For additional resources on how to support health equity work, visit the Related Resources page. Users should refer to the Glossary of Terms page to find definitions for commonly used terms in the HEI for CVD Toolkit.
How was the HEI for CVD Toolkit developed?
An initial literature scan was conducted in 2017 to identify the primary topics and themes most relevant for addressing equity within the context of prevention and management of CVD. The literature review was updated in 2021 and identified eight focus areas that are correlated with poor CVD health outcomes for groups that have been historically marginalized.
Findings from the literature review informed the development of the initial conceptual framework, which then provided the structure for the development of the HEIs. For each focus area, CDC developed indicators as a way to operationalize the health equity themes and measure health inequities.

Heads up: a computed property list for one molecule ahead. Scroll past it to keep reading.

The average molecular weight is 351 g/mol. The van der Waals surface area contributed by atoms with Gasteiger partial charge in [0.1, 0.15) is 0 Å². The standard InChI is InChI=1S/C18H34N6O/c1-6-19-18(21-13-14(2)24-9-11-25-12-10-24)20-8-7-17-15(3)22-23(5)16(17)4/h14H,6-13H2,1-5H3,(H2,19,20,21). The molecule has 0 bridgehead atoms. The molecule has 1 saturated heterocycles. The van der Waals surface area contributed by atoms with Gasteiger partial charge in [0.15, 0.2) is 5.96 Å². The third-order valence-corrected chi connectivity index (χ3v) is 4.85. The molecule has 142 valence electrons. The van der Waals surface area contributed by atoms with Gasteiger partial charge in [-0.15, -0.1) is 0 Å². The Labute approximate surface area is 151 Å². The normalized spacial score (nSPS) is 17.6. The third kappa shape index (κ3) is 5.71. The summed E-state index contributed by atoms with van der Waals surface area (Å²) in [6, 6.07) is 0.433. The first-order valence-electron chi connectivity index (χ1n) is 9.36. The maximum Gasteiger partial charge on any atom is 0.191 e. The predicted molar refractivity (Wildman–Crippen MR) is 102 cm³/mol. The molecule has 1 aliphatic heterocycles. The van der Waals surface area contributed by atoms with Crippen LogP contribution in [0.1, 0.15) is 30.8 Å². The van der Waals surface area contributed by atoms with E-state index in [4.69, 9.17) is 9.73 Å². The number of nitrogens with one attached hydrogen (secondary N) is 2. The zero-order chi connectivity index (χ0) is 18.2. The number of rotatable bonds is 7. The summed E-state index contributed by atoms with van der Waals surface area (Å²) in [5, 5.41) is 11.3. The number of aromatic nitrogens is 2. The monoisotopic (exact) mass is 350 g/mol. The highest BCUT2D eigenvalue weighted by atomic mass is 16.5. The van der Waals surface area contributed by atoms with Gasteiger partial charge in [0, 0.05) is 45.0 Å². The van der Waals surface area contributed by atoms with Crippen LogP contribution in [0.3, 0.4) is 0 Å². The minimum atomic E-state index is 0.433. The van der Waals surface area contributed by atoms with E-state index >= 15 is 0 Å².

CDC conducted a pilot test of a subset of HEIs to assess the feasibility of gathering and analyzing data on these indicators within health care settings. Seven health care organizations participated in the HEI Pilot Study from January to April 2022. Findings from the pilot were used to update and clarify the guidance provided within the HEI Profiles and develop case examples that illustrate the real-world application (data collection, analysis, and use) of HEIs to inform health equity efforts within health care organizations.
CDC also conducted a yearlong pilot at the Grady Health Camp Creek Comprehensive Care Center. The purpose of the Patient Informed HEI Pilot Study was to understand patient lived experiences with CVD through the collection of equity-focused indicators derived from quantitative and qualitative data. CDC collaborated with Melvin Echols, MD, and Sameia Udoji to recruit and interview patients. A unique component of this pilot was that the purpose was to capture the patient’s perspective. Findings from this pilot will assist in identifying common causes and key drivers of inequities, gain a deep understanding of patients living with CVD in an outpatient setting, and inform and strengthen ongoing quality improvement at outpatient centers. It also examines the process of collecting data on these selected indicators, including the barriers and facilitators to help inform their use.